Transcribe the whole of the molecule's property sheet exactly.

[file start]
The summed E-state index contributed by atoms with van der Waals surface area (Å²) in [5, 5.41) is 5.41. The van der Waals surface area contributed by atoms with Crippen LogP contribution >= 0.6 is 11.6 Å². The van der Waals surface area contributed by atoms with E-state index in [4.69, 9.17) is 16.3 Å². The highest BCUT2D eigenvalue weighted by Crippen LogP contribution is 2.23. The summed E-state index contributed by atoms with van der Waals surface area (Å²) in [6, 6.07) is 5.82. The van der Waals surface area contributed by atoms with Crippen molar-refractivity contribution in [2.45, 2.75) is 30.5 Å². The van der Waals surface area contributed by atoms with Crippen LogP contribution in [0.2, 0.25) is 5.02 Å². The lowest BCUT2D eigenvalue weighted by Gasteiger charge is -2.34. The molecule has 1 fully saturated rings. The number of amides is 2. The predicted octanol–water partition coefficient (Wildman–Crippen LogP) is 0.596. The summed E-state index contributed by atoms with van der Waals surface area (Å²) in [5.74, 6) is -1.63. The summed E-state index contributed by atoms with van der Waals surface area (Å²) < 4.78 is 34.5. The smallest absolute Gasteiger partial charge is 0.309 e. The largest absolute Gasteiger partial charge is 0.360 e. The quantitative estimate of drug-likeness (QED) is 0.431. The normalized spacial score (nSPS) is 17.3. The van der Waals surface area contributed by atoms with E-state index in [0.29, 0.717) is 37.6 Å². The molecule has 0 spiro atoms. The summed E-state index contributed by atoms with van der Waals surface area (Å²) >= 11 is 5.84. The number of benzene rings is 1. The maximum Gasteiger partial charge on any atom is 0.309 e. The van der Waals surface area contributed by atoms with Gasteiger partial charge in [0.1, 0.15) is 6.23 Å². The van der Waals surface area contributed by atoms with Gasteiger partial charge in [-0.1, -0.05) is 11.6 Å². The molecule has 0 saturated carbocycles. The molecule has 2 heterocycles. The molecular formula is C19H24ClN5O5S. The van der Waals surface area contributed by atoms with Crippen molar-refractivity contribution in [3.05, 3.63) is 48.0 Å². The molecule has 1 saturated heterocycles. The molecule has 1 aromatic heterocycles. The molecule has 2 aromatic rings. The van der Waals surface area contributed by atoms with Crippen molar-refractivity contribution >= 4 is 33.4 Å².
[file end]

The summed E-state index contributed by atoms with van der Waals surface area (Å²) in [5, 5.41) is 5.41. The van der Waals surface area contributed by atoms with Crippen LogP contribution >= 0.6 is 11.6 Å². The van der Waals surface area contributed by atoms with E-state index in [4.69, 9.17) is 16.3 Å². The highest BCUT2D eigenvalue weighted by Crippen LogP contribution is 2.23. The summed E-state index contributed by atoms with van der Waals surface area (Å²) in [6, 6.07) is 5.82. The van der Waals surface area contributed by atoms with Crippen molar-refractivity contribution in [2.45, 2.75) is 30.5 Å². The van der Waals surface area contributed by atoms with Crippen LogP contribution in [0.2, 0.25) is 5.02 Å². The lowest BCUT2D eigenvalue weighted by Gasteiger charge is -2.34. The molecule has 1 fully saturated rings. The number of amides is 2. The predicted octanol–water partition coefficient (Wildman–Crippen LogP) is 0.596. The summed E-state index contributed by atoms with van der Waals surface area (Å²) in [5.74, 6) is -1.63. The summed E-state index contributed by atoms with van der Waals surface area (Å²) < 4.78 is 34.5. The smallest absolute Gasteiger partial charge is 0.309 e. The largest absolute Gasteiger partial charge is 0.360 e. The quantitative estimate of drug-likeness (QED) is 0.431. The normalized spacial score (nSPS) is 17.3. The van der Waals surface area contributed by atoms with E-state index in [0.29, 0.717) is 37.6 Å². The molecule has 0 spiro atoms. The summed E-state index contributed by atoms with van der Waals surface area (Å²) >= 11 is 5.84. The number of benzene rings is 1. The maximum Gasteiger partial charge on any atom is 0.309 e. The van der Waals surface area contributed by atoms with Gasteiger partial charge in [0.1, 0.15) is 6.23 Å². The van der Waals surface area contributed by atoms with Gasteiger partial charge in [-0.1, -0.05) is 11.6 Å². The molecule has 0 saturated carbocycles. The molecule has 2 heterocycles. The molecular formula is C19H24ClN5O5S. The van der Waals surface area contributed by atoms with Crippen molar-refractivity contribution in [3.05, 3.63) is 48.0 Å². The molecule has 1 saturated heterocycles. The molecule has 1 aromatic heterocycles. The molecule has 2 aromatic rings. The van der Waals surface area contributed by atoms with Crippen molar-refractivity contribution >= 4 is 33.4 Å².